The City sued the County, seeking a declaratory judgment that the reappointment of Preiner was unlawful. The City’s theory was that under section 103D.311, the County was required to appoint a manager from one of the lists of candidates submitted by a city in the District, and because Circle Pines was the only city that had submitted a list, the manager was required to be one of the candidates on the City’s list. On cross-motions for summary judgment, the district court interpreted Minn. Stat. § 103D.311 and concluded that it unambiguously allowed the reappointment of Preiner. The Court of Appeals affirmed.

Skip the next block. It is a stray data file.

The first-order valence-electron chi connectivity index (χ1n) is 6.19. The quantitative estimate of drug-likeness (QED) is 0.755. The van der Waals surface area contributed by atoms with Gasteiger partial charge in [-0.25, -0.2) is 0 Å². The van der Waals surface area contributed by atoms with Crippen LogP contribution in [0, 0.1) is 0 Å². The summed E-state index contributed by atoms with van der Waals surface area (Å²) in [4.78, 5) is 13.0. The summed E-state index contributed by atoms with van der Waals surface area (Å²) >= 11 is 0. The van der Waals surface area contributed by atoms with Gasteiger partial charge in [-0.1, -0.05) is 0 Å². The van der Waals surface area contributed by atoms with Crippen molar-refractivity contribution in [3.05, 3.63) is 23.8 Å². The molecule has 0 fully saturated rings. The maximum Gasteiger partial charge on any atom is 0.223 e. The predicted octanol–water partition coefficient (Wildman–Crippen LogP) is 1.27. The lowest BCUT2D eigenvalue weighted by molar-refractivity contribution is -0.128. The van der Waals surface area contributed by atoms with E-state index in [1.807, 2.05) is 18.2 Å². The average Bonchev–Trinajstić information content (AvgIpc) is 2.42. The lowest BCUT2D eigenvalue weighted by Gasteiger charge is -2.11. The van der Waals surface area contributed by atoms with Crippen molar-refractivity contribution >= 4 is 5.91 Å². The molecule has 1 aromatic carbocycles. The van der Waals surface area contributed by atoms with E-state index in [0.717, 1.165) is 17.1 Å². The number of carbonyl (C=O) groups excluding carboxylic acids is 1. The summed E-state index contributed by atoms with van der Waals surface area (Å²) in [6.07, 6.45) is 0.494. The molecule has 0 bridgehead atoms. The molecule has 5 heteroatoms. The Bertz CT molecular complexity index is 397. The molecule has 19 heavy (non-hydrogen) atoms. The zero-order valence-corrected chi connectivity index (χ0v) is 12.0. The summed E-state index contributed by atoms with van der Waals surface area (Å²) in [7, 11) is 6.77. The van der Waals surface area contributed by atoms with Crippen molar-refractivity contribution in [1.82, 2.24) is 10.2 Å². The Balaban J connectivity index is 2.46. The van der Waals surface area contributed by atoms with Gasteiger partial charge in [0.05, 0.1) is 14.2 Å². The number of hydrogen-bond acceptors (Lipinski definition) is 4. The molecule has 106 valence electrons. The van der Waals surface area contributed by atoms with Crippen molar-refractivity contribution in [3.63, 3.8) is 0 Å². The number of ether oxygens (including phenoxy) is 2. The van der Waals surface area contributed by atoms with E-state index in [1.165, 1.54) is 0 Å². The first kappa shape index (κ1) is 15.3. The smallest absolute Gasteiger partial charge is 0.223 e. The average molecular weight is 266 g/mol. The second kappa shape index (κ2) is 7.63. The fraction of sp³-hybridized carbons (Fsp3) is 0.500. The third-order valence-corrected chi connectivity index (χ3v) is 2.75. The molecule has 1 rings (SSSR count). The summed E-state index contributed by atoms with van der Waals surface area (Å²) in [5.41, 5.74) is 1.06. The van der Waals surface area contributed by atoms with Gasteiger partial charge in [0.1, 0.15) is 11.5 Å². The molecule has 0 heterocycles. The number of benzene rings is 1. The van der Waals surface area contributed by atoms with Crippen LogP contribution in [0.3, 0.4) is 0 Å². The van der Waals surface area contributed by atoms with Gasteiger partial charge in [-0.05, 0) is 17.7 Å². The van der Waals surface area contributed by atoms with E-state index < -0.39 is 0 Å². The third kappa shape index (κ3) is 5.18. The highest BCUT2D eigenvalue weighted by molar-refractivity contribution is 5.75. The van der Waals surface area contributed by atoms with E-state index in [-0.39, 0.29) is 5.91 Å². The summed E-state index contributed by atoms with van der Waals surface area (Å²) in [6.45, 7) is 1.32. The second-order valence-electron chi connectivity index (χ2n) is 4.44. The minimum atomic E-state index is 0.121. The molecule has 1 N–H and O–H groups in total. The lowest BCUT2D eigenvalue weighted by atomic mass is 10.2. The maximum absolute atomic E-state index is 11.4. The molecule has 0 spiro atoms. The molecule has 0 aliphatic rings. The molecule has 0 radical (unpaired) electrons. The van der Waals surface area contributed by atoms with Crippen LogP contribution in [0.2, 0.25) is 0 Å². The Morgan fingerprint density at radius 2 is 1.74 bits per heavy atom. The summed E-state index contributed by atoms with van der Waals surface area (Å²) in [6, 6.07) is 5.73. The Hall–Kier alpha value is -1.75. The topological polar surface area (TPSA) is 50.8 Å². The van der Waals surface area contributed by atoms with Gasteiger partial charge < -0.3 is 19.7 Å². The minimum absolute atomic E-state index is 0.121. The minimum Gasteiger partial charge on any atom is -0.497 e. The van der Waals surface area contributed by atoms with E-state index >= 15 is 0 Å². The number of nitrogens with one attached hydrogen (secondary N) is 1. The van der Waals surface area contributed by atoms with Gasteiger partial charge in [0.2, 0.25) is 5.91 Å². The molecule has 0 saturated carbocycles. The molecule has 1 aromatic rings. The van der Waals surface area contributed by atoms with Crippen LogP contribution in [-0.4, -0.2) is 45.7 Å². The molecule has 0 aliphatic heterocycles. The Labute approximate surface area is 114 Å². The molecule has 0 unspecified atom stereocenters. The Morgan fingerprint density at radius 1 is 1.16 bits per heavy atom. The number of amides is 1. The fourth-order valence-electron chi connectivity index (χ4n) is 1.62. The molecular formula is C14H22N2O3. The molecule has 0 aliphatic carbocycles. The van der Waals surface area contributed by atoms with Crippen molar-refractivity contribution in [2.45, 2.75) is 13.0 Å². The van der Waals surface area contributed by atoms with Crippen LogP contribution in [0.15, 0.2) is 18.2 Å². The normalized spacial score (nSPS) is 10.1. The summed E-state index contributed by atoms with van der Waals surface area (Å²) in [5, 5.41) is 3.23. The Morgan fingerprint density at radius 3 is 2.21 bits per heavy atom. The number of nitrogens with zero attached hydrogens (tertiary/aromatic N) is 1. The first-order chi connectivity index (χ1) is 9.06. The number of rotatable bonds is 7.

On appeal to the Supreme Court, the issue presented is whether the County’s reappointment of Preiner violated Minn. Stat. § 103D.311. (Anoka County)

In re Petition for Disciplinary Action against B. Joseph Majors, II, a Minnesota Attorney, Registration No. 0066734 – Case No. A21-0242: An attorney discipline matter that presents the question of what discipline, if any, is appropriate based on the facts of the case.